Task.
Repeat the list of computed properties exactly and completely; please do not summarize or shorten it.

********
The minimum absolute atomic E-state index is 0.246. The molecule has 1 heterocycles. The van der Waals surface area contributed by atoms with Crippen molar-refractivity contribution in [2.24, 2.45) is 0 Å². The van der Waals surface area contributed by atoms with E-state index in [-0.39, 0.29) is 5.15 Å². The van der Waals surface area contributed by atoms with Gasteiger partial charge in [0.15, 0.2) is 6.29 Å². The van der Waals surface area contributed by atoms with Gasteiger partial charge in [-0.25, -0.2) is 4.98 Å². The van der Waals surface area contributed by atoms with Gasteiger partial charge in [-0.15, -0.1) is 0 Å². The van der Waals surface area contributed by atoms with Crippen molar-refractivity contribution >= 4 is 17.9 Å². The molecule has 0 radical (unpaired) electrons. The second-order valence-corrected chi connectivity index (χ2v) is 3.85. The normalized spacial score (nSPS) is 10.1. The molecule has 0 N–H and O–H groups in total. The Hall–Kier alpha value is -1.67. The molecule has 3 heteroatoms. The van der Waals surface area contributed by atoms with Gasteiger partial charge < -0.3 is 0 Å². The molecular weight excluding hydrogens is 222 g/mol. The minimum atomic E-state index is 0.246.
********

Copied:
The minimum absolute atomic E-state index is 0.246. The molecule has 1 heterocycles. The van der Waals surface area contributed by atoms with Crippen molar-refractivity contribution in [2.24, 2.45) is 0 Å². The van der Waals surface area contributed by atoms with E-state index in [-0.39, 0.29) is 5.15 Å². The van der Waals surface area contributed by atoms with Gasteiger partial charge in [0.15, 0.2) is 6.29 Å². The van der Waals surface area contributed by atoms with Gasteiger partial charge in [-0.25, -0.2) is 4.98 Å². The van der Waals surface area contributed by atoms with Gasteiger partial charge in [-0.15, -0.1) is 0 Å². The van der Waals surface area contributed by atoms with Crippen molar-refractivity contribution >= 4 is 17.9 Å². The molecule has 0 radical (unpaired) electrons. The second-order valence-corrected chi connectivity index (χ2v) is 3.85. The normalized spacial score (nSPS) is 10.1. The molecule has 0 N–H and O–H groups in total. The Hall–Kier alpha value is -1.67. The molecule has 3 heteroatoms. The van der Waals surface area contributed by atoms with Gasteiger partial charge < -0.3 is 0 Å². The molecular weight excluding hydrogens is 222 g/mol. The minimum atomic E-state index is 0.246.